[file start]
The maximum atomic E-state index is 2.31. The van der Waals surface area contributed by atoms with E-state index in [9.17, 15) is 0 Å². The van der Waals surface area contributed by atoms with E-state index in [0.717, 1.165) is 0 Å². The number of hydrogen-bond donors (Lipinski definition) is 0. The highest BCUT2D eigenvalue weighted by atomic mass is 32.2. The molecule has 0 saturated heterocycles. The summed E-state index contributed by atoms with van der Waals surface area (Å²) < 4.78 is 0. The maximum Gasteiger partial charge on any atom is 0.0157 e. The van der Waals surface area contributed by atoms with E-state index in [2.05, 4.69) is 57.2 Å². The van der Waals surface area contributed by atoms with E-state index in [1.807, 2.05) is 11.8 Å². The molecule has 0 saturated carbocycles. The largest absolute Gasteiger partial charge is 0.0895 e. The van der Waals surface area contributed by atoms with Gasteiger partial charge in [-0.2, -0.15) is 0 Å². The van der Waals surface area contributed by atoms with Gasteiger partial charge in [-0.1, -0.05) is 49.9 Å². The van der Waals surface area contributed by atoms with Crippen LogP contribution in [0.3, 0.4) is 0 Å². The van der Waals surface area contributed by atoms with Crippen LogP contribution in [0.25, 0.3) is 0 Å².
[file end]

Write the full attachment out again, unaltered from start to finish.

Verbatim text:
The maximum atomic E-state index is 2.31. The van der Waals surface area contributed by atoms with E-state index in [9.17, 15) is 0 Å². The van der Waals surface area contributed by atoms with E-state index in [0.717, 1.165) is 0 Å². The number of hydrogen-bond donors (Lipinski definition) is 0. The highest BCUT2D eigenvalue weighted by atomic mass is 32.2. The molecule has 0 saturated heterocycles. The summed E-state index contributed by atoms with van der Waals surface area (Å²) < 4.78 is 0. The maximum Gasteiger partial charge on any atom is 0.0157 e. The van der Waals surface area contributed by atoms with E-state index in [2.05, 4.69) is 57.2 Å². The van der Waals surface area contributed by atoms with E-state index in [1.807, 2.05) is 11.8 Å². The molecule has 0 saturated carbocycles. The largest absolute Gasteiger partial charge is 0.0895 e. The van der Waals surface area contributed by atoms with Gasteiger partial charge in [-0.2, -0.15) is 0 Å². The van der Waals surface area contributed by atoms with Gasteiger partial charge in [-0.1, -0.05) is 49.9 Å². The van der Waals surface area contributed by atoms with Crippen LogP contribution in [0.3, 0.4) is 0 Å². The van der Waals surface area contributed by atoms with Crippen LogP contribution in [0.25, 0.3) is 0 Å².